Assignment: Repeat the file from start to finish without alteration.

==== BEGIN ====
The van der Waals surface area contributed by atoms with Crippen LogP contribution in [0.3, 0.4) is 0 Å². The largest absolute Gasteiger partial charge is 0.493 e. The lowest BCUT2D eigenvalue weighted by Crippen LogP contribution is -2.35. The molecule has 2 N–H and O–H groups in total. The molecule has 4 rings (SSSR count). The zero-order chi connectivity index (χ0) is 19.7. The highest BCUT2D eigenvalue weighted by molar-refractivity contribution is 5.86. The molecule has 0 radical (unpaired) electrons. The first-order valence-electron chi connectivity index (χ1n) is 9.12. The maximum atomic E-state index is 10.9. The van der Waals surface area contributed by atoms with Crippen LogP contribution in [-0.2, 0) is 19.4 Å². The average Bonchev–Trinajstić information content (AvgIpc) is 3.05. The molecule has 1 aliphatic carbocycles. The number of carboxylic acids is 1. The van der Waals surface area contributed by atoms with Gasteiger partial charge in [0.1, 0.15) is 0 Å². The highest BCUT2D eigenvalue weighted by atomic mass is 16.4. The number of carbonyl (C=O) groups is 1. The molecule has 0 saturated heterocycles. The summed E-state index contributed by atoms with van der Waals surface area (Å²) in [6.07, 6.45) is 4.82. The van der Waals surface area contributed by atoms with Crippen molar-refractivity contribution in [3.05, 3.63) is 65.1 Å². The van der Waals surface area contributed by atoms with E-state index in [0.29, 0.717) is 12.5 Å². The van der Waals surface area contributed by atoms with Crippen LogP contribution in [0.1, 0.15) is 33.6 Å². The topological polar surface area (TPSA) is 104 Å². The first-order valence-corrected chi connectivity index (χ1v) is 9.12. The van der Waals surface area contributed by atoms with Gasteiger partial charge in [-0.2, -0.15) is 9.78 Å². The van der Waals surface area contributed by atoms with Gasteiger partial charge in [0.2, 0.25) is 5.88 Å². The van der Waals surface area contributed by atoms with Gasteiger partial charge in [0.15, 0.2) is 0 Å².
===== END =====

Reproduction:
The van der Waals surface area contributed by atoms with Crippen LogP contribution in [0.3, 0.4) is 0 Å². The largest absolute Gasteiger partial charge is 0.493 e. The lowest BCUT2D eigenvalue weighted by Crippen LogP contribution is -2.35. The molecule has 2 N–H and O–H groups in total. The molecule has 4 rings (SSSR count). The zero-order chi connectivity index (χ0) is 19.7. The highest BCUT2D eigenvalue weighted by molar-refractivity contribution is 5.86. The molecule has 0 radical (unpaired) electrons. The first-order valence-electron chi connectivity index (χ1n) is 9.12. The maximum atomic E-state index is 10.9. The van der Waals surface area contributed by atoms with Crippen LogP contribution in [-0.2, 0) is 19.4 Å². The average Bonchev–Trinajstić information content (AvgIpc) is 3.05. The molecule has 1 aliphatic carbocycles. The number of carboxylic acids is 1. The van der Waals surface area contributed by atoms with Gasteiger partial charge in [0.1, 0.15) is 0 Å². The highest BCUT2D eigenvalue weighted by atomic mass is 16.4. The number of carbonyl (C=O) groups is 1. The molecule has 0 saturated heterocycles. The summed E-state index contributed by atoms with van der Waals surface area (Å²) in [6.07, 6.45) is 4.82. The van der Waals surface area contributed by atoms with Crippen molar-refractivity contribution in [3.05, 3.63) is 65.1 Å². The van der Waals surface area contributed by atoms with E-state index in [0.29, 0.717) is 12.5 Å². The van der Waals surface area contributed by atoms with Crippen LogP contribution in [0.1, 0.15) is 33.6 Å². The topological polar surface area (TPSA) is 104 Å². The first-order valence-corrected chi connectivity index (χ1v) is 9.12. The van der Waals surface area contributed by atoms with Gasteiger partial charge in [-0.2, -0.15) is 9.78 Å². The van der Waals surface area contributed by atoms with Gasteiger partial charge in [0.2, 0.25) is 5.88 Å². The van der Waals surface area contributed by atoms with Gasteiger partial charge in [0.15, 0.2) is 0 Å².